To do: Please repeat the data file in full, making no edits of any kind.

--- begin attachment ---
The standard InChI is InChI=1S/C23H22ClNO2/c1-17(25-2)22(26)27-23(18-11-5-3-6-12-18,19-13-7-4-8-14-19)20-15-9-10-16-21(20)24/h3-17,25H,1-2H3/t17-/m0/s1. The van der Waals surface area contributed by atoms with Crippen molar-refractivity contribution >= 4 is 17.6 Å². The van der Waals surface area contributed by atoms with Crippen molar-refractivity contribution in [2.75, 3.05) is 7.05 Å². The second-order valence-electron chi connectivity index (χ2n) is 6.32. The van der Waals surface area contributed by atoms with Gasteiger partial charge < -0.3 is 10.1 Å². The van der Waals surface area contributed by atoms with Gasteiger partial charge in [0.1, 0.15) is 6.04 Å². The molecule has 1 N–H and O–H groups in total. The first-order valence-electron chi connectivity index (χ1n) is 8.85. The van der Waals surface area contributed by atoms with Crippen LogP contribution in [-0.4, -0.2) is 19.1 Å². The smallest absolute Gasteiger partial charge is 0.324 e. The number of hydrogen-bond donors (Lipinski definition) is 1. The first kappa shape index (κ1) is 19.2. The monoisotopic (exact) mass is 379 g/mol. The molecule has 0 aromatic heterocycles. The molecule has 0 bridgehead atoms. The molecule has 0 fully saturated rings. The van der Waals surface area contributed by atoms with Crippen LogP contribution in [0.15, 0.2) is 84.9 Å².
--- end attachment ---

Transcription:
The standard InChI is InChI=1S/C23H22ClNO2/c1-17(25-2)22(26)27-23(18-11-5-3-6-12-18,19-13-7-4-8-14-19)20-15-9-10-16-21(20)24/h3-17,25H,1-2H3/t17-/m0/s1. The van der Waals surface area contributed by atoms with Crippen molar-refractivity contribution >= 4 is 17.6 Å². The van der Waals surface area contributed by atoms with Crippen molar-refractivity contribution in [2.75, 3.05) is 7.05 Å². The second-order valence-electron chi connectivity index (χ2n) is 6.32. The van der Waals surface area contributed by atoms with Gasteiger partial charge < -0.3 is 10.1 Å². The van der Waals surface area contributed by atoms with Gasteiger partial charge in [0.1, 0.15) is 6.04 Å². The molecule has 1 N–H and O–H groups in total. The first-order valence-electron chi connectivity index (χ1n) is 8.85. The van der Waals surface area contributed by atoms with Crippen LogP contribution in [-0.4, -0.2) is 19.1 Å². The smallest absolute Gasteiger partial charge is 0.324 e. The number of hydrogen-bond donors (Lipinski definition) is 1. The first kappa shape index (κ1) is 19.2. The monoisotopic (exact) mass is 379 g/mol. The molecule has 0 aromatic heterocycles. The molecule has 0 bridgehead atoms. The molecule has 0 fully saturated rings. The van der Waals surface area contributed by atoms with Crippen LogP contribution in [0.15, 0.2) is 84.9 Å².